Early explorers and excavators knew only biblical and classical accounts, some of them garbled and confusing. They were unaware that Babylon had an advanced literate culture. Mud-brick ruins contrasted unfavourably with marble, and the sprawling site of Babylon had many separate mounds, with the Tower of Babel indistinguishable amid the rubble. As Babylon’s power grew, quarters of the citadel were named after more ancient cities, and branches of temples to deities in other cities became established there. Early travellers from the twelfth century onwards brought back to the west their accounts of what they saw. In the seventeenth century, cuneiform writing on stone was identified at Persepolis. In the seventeenth to nineteenth centuries, cuneiform inscriptions from Mesopotamia increasingly arrived in Europe and a few national museums were soon built to house the items discovered by travellers, dilettante collectors, and informal excavators. Decipherment then began to excite public interest, but literal understanding gave way only slowly to appreciation of symbolism and rhetoric. Official excavations in Babylon took place under German leadership between 1899 and 1917. A chronological sequence for the history still has a few unsolved problems. Cuneiform writing unexpectedly lasted into Roman times.
The introduction of the smartphone into the private and professional lives of humans has provided a channel to real-time and place-specific information that can enhance (and disturb) day-to-day living. Given such impact, many museums and archaeological exhibitions have chosen to develop digital applications to enhance the visitor experience via accompanying the visitor through the exhibitions. Yet after a decade, these applications still seem understudied and, in practice, very undeveloped. This review aims to shed some light on the possibilities and shortcomings of museum apps. I discuss and critically evaluate the technical efficiency, practical utility, and user experience of the British Museum Guide (Museums Guide Ltd.) and My Visit to the Louvre (Musée du Louvre) applications. These two mobile apps represent the contemporary standard for museum apps, thereby allowing me to generalize about this genre of digital media.
New methods of visualisation offer the potential for a more detailed record of archaeological objects and the ability to create virtual 3D models that can be made widely available online. Here, two different techniques are applied to the impressive Easter Island statue on display in the Wellcome Gallery at the British Museum. Of particular importance are the details revealed of the petroglyphs that decorate its surface.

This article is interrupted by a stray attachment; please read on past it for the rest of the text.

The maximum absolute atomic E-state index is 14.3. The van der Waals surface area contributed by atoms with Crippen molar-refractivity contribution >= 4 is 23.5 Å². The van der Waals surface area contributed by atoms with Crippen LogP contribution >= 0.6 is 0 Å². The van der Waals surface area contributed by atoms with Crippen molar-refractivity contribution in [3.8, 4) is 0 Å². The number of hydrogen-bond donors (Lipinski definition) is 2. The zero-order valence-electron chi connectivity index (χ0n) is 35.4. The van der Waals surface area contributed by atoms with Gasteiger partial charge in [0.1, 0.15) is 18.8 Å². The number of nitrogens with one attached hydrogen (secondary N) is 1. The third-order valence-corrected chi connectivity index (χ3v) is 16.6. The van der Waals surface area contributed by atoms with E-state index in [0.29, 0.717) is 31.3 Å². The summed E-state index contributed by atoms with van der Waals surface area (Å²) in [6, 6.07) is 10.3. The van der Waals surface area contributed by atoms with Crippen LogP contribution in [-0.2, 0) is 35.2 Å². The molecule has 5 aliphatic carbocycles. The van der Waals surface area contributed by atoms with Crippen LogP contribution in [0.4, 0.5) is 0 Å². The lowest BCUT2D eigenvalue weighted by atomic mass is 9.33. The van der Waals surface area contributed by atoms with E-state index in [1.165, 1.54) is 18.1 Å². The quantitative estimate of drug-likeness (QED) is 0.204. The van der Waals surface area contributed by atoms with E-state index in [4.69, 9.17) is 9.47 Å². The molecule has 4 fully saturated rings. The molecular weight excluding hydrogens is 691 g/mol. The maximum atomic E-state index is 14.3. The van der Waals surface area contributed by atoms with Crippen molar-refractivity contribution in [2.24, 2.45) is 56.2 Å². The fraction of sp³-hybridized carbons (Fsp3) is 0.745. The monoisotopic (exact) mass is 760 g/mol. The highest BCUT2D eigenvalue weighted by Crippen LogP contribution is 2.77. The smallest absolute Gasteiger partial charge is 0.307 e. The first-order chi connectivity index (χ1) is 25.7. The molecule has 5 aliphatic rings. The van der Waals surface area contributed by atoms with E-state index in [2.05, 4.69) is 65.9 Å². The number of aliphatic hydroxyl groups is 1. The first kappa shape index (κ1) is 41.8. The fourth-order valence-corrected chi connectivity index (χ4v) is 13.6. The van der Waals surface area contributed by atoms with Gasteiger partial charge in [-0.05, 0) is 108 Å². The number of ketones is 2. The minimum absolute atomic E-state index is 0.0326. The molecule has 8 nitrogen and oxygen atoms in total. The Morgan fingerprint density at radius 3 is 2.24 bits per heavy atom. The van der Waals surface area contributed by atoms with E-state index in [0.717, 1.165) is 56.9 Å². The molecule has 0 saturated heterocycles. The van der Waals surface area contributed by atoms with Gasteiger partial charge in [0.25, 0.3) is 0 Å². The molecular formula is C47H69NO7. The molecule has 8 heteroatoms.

In standard architectural history surveys, the British Museum is portrayed as an example of nineteenth-century “neoclassicism”, or the “Greek revival.” Usually cited as among the motive factors in this revival are the writings about European travels and archaeological explorations in the then Ottoman lands of ancient Greece, as well as a general interest in Hellenic culture. Yet the cultural and architectural appropriation of the Hellenic is not analyzed in relation to the possible ties and tensions between European archaeological culture and the Ottoman response to antiquity. This paper is an attempt to align the British Museum’s “Arcadia in Bloomsbury” with the Ottoman Imperial Museum, Müze-i Hümâyun, in İstanbul, and to look at them afresh beyond the usual discourse of style. The paper analyzes the “neo-Grecian” “Temple of Arts and Sciences” in London, supposedly inspired by those in Priene and Teos in the Ottoman Empire, and the Müze-i Hümâyun, whose façade allegedly replicates the Sarcophagus of the Mourning Women, transported to the museum from Sidon in Lebanon by Ottoman officials, understanding them as charged manifestations of “correspondence” or “transfer” within the web of circulating ideas, models, ancient remains, travellers, and architects of the nineteenth century.
This paper examines two tenth-century woodblock prints from Dunhuang acquired by Sir Aurel Stein. They are registered under the numbers Ch.00151 and Ch.00152 at the British Museum. The first, Ch.00151, is dedicated to Avalokiteśvara and the second, Ch.00152, to Amitābha, both with magical formulas written in Siddham characters in square or circular fashion around the central image of the respective deity. Editions, translations and identifications of the texts are presented along with a study of the Chinese inscriptions on the side of the xylographs. It is shown that these two objects were apparently produced to serve as amulets.
For nearly half a century, the Radiocarbon Lab at the British Museum was at the forefront of helping to develop and in applying this fundamental dating method. Thousands of samples were processed, and innumerable sites and objects dated. Now the lab has closed, and Sheridan Bowman, the Keeper of the Department of Scientific Research, assesses the lab's contributions.